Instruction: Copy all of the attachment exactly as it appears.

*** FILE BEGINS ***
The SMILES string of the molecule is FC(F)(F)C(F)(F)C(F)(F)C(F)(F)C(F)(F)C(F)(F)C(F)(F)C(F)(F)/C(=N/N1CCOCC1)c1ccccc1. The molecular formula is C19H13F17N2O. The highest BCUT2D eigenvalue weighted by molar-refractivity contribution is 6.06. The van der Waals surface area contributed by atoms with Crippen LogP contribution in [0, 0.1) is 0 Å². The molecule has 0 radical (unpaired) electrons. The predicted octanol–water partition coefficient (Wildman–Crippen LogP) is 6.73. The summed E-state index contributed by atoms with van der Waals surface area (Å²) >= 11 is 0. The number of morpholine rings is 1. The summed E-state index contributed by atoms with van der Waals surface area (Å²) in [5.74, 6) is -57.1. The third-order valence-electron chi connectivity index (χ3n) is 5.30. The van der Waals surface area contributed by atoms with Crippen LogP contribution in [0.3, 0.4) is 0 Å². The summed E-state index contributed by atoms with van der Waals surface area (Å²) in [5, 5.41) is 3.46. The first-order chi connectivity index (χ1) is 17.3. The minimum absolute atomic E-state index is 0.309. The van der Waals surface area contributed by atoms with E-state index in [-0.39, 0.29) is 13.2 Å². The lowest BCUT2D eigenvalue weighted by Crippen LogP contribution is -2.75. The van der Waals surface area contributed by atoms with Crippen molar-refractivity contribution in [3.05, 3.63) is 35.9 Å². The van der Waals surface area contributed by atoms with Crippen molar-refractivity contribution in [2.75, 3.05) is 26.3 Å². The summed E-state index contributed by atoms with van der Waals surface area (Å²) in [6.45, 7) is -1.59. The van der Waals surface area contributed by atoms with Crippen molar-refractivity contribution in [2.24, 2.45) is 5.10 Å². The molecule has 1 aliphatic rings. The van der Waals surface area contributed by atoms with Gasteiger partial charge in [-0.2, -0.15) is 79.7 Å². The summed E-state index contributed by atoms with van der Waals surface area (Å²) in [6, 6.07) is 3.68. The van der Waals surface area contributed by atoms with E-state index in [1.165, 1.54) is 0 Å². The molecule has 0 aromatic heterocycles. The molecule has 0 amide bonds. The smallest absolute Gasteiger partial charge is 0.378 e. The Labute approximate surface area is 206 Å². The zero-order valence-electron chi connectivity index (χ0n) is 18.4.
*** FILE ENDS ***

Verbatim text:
The SMILES string of the molecule is FC(F)(F)C(F)(F)C(F)(F)C(F)(F)C(F)(F)C(F)(F)C(F)(F)C(F)(F)/C(=N/N1CCOCC1)c1ccccc1. The molecular formula is C19H13F17N2O. The highest BCUT2D eigenvalue weighted by molar-refractivity contribution is 6.06. The van der Waals surface area contributed by atoms with Crippen LogP contribution in [0, 0.1) is 0 Å². The molecule has 0 radical (unpaired) electrons. The predicted octanol–water partition coefficient (Wildman–Crippen LogP) is 6.73. The summed E-state index contributed by atoms with van der Waals surface area (Å²) >= 11 is 0. The number of morpholine rings is 1. The summed E-state index contributed by atoms with van der Waals surface area (Å²) in [5.74, 6) is -57.1. The third-order valence-electron chi connectivity index (χ3n) is 5.30. The van der Waals surface area contributed by atoms with Crippen LogP contribution in [0.3, 0.4) is 0 Å². The summed E-state index contributed by atoms with van der Waals surface area (Å²) in [5, 5.41) is 3.46. The first-order chi connectivity index (χ1) is 17.3. The minimum absolute atomic E-state index is 0.309. The van der Waals surface area contributed by atoms with E-state index in [-0.39, 0.29) is 13.2 Å². The lowest BCUT2D eigenvalue weighted by Crippen LogP contribution is -2.75. The van der Waals surface area contributed by atoms with Crippen molar-refractivity contribution in [3.05, 3.63) is 35.9 Å². The van der Waals surface area contributed by atoms with Crippen molar-refractivity contribution in [2.75, 3.05) is 26.3 Å². The summed E-state index contributed by atoms with van der Waals surface area (Å²) in [6.45, 7) is -1.59. The van der Waals surface area contributed by atoms with Crippen molar-refractivity contribution in [2.24, 2.45) is 5.10 Å². The molecule has 1 aliphatic rings. The van der Waals surface area contributed by atoms with Gasteiger partial charge in [-0.2, -0.15) is 79.7 Å². The summed E-state index contributed by atoms with van der Waals surface area (Å²) in [6, 6.07) is 3.68. The van der Waals surface area contributed by atoms with E-state index in [1.165, 1.54) is 0 Å². The molecule has 0 aromatic heterocycles. The molecule has 0 amide bonds. The smallest absolute Gasteiger partial charge is 0.378 e. The Labute approximate surface area is 206 Å². The zero-order valence-electron chi connectivity index (χ0n) is 18.4.